Asked  7 Months ago    Answers:  5   Viewed   32 times

I have a WCF service that is hosted in a Windows Service. Clients that using this service must pass an identifier every time they're calling service methods (because that identifier is important for what the called method should do). I thought it is a good idea to somehow put this identifier to the WCF header information.

If it is a good idea, how can I add the identifier automatically to the header information. In other words, whenever the user calls the WCF method, the identifier must be automatically added to the header.

UPDATE: Clients that are using the WCF service are both Windows applications and Windows Mobile application (using Compact Framework).

 Answers

65

The advantage to this is that it is applied to every call.

Create a class that implements IClientMessageInspector. In the BeforeSendRequest method, add your custom header to the outgoing message. It might look something like this:

public object BeforeSendRequest(ref System.ServiceModel.Channels.Message request, System.ServiceModel.IClientChannel channel)
{
    HttpRequestMessageProperty httpRequestMessage;
    object httpRequestMessageObject;
    if (request.Properties.TryGetValue(HttpRequestMessageProperty.Name, out httpRequestMessageObject))
    {
        httpRequestMessage = httpRequestMessageObject as HttpRequestMessageProperty;
        if (string.IsNullOrEmpty(httpRequestMessage.Headers[USER_AGENT_HTTP_HEADER]))
        {
            httpRequestMessage.Headers[USER_AGENT_HTTP_HEADER] = this.m_userAgent;
        }
    }
    else
    {
        httpRequestMessage = new HttpRequestMessageProperty();
        httpRequestMessage.Headers.Add(USER_AGENT_HTTP_HEADER, this.m_userAgent);
        request.Properties.Add(HttpRequestMessageProperty.Name, httpRequestMessage);
    }
    return null;
}

Then create an endpoint behavior that applies the message inspector to the client runtime. You can apply the behavior via an attribute or via configuration using a behavior extension element.

Here is a great example of how to add an HTTP user-agent header to all request messages. I am using this in a few of my clients. You can also do the same on the service side by implementing the IDispatchMessageInspector.

Is this what you had in mind?

Update: I found this list of WCF features that are supported by the compact framework. I believe message inspectors classified as 'Channel Extensibility' which, according to this post, are supported by the compact framework.

Tuesday, June 1, 2021
 
TMichel
answered 7 Months ago
41

There are several solutions depending on what you need...

If you want to add a custom header (or set of headers) to an individual request then just add the headers property:

// Request with custom header
$.ajax({
    url: 'foo/bar',
    headers: { 'x-my-custom-header': 'some value' }
});

If you want to add a default header (or set of headers) to every request then use $.ajaxSetup():

$.ajaxSetup({
    headers: { 'x-my-custom-header': 'some value' }
});

// Sends your custom header
$.ajax({ url: 'foo/bar' });

// Overwrites the default header with a new header
$.ajax({ url: 'foo/bar', headers: { 'x-some-other-header': 'some value' } });

If you want to add a header (or set of headers) to every request then use the beforeSend hook with $.ajaxSetup():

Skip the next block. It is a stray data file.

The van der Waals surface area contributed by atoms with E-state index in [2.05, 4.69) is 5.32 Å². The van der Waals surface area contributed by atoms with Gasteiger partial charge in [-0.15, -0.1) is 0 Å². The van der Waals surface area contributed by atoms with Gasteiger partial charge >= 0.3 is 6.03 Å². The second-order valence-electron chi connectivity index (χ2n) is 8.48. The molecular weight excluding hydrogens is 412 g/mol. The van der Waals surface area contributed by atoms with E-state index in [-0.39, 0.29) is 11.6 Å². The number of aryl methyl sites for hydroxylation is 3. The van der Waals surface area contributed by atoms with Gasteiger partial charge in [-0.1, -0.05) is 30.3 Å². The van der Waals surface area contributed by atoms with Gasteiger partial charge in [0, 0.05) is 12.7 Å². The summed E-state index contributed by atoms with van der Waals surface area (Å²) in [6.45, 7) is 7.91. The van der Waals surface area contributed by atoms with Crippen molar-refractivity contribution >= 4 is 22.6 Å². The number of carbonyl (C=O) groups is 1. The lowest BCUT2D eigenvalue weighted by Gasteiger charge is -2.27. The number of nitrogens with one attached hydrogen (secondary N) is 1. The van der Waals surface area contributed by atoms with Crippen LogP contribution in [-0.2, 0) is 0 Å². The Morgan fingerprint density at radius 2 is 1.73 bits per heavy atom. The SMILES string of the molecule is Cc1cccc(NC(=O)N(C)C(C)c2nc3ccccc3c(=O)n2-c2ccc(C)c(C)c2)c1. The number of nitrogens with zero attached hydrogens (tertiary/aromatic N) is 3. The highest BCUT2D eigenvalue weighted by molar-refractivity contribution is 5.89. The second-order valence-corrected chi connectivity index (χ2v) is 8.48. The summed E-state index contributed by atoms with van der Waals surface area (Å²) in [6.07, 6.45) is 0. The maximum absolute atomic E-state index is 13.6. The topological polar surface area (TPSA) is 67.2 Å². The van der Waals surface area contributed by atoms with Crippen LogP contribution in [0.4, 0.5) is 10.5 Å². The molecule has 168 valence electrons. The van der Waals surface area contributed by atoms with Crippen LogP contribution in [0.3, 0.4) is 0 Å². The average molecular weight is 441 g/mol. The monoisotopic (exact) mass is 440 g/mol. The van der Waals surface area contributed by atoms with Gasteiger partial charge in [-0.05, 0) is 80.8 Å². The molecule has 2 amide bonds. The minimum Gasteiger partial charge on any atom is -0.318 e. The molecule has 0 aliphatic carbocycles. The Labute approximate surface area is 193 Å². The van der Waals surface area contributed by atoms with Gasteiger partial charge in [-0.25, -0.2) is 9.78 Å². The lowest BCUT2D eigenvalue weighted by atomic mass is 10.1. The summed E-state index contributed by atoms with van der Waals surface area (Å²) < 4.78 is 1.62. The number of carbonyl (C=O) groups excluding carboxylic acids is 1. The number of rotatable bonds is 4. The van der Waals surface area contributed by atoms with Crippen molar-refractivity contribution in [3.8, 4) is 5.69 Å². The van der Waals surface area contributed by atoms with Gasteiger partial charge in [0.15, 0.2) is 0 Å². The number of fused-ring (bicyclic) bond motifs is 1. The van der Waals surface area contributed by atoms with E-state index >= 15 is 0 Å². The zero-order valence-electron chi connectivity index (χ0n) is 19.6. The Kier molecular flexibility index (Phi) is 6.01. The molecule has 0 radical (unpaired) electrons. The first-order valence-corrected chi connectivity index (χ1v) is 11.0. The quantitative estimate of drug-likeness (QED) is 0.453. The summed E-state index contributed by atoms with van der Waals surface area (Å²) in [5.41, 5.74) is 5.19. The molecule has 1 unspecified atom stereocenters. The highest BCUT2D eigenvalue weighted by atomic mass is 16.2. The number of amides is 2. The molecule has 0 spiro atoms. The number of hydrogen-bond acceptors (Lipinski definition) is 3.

$.ajaxSetup({
    beforeSend: function(xhr) {
        xhr.setRequestHeader('x-my-custom-header', 'some value');
    }
});

// Sends your custom header
$.ajax({ url: 'foo/bar' });

// Sends both custom headers
$.ajax({ url: 'foo/bar', headers: { 'x-some-other-header': 'some value' } });

Edit (more info): One thing to be aware of is that with ajaxSetup you can only define one set of default headers and you can only define one beforeSend. If you call ajaxSetup multiple times, only the last set of headers will be sent and only the last before-send callback will execute.

Tuesday, June 1, 2021
 
cbcp
answered 7 Months ago
91

Open your project properties, go to the Debug tab, under start options you will see something like /client:"WcfTestClient.exe"

delete that line.

For a WCF Service Application and WCF Workflow Service Application you need to modify the .csproj.user file. A full write up can be found here.

The key part is

    <WebProjectProperties>
      <EnableWcfTestClientForSVC>False</EnableWcfTestClientForSVC>
    </WebProjectProperties>
Sunday, August 8, 2021
 
smogg
answered 4 Months ago
16

The following httpCustom could be used:

"httpCustom": {
  "url": "http://example.com/some/path",
  "headers": {
    "X-Auth-Token": "n5u43SunZCGX0AbnD9e8R537eDslLM"
  }
}

The token will expire from time to time. Thus, it should be renewed at a regular interval, modifying the httpCustom element with the new token (using PATCH /v2/subscriptions/<id> operation, see NGSIv2 specification for details).

Regarding Rush, it is not necesary if you can achieve the HTTP-to-HTTPS with some equivalent software. Native HTTPS notifications at Orion has been identified as a topic of interest and even there was a pull request with code implementation in that line. Currently it isn't a priority, however contributions related with this are welcomed :)

EDIT: the above httpCustom configuration will make Orion sending notifications including that X-Auth-Token header. Thus, it is supposed that at the url endpoint (e.g. http://example.com/some/path in the example above) the authentication elements able to process the X-Auth-Token header will be listening (typically, a Policy Enforcement Point -PEP- Proxy).

UPDATE: since verion 1.7.0, Orion implements native HTTPS notifications (i.e. without needing Rush).

Saturday, August 21, 2021
 
christina
answered 4 Months ago
58

Remove the MEX endpoint and leave . Mex endpoints require anonymous authentication to be enabled.

Friday, September 24, 2021
 
Ctpelnar1988
answered 2 Months ago
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